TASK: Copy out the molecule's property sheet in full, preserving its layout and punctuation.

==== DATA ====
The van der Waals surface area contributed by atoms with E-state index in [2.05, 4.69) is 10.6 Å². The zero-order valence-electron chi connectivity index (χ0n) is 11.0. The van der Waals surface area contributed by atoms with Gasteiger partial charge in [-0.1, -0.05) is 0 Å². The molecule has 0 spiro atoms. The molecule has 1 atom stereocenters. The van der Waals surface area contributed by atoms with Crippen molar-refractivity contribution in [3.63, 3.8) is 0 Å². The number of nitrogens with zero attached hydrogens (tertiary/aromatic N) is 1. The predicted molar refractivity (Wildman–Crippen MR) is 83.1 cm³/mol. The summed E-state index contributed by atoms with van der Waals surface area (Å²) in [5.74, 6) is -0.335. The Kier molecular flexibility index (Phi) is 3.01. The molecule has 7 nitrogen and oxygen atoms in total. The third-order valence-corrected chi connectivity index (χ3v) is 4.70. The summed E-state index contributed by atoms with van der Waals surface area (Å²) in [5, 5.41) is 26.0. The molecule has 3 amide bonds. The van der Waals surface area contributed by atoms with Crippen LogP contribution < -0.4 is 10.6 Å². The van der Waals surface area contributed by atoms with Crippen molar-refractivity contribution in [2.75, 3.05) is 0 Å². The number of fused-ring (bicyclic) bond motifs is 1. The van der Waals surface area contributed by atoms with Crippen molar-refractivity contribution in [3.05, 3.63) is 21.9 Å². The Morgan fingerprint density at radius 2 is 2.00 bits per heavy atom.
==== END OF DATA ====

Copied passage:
The van der Waals surface area contributed by atoms with E-state index in [2.05, 4.69) is 10.6 Å². The zero-order valence-electron chi connectivity index (χ0n) is 11.0. The van der Waals surface area contributed by atoms with Gasteiger partial charge in [-0.1, -0.05) is 0 Å². The molecule has 0 spiro atoms. The molecule has 1 atom stereocenters. The van der Waals surface area contributed by atoms with Crippen molar-refractivity contribution in [3.63, 3.8) is 0 Å². The number of nitrogens with zero attached hydrogens (tertiary/aromatic N) is 1. The predicted molar refractivity (Wildman–Crippen MR) is 83.1 cm³/mol. The summed E-state index contributed by atoms with van der Waals surface area (Å²) in [5.74, 6) is -0.335. The Kier molecular flexibility index (Phi) is 3.01. The molecule has 7 nitrogen and oxygen atoms in total. The third-order valence-corrected chi connectivity index (χ3v) is 4.70. The summed E-state index contributed by atoms with van der Waals surface area (Å²) in [5, 5.41) is 26.0. The molecule has 3 amide bonds. The van der Waals surface area contributed by atoms with Crippen LogP contribution < -0.4 is 10.6 Å². The van der Waals surface area contributed by atoms with Crippen molar-refractivity contribution in [2.75, 3.05) is 0 Å². The number of fused-ring (bicyclic) bond motifs is 1. The van der Waals surface area contributed by atoms with Crippen molar-refractivity contribution in [3.05, 3.63) is 21.9 Å². The Morgan fingerprint density at radius 2 is 2.00 bits per heavy atom.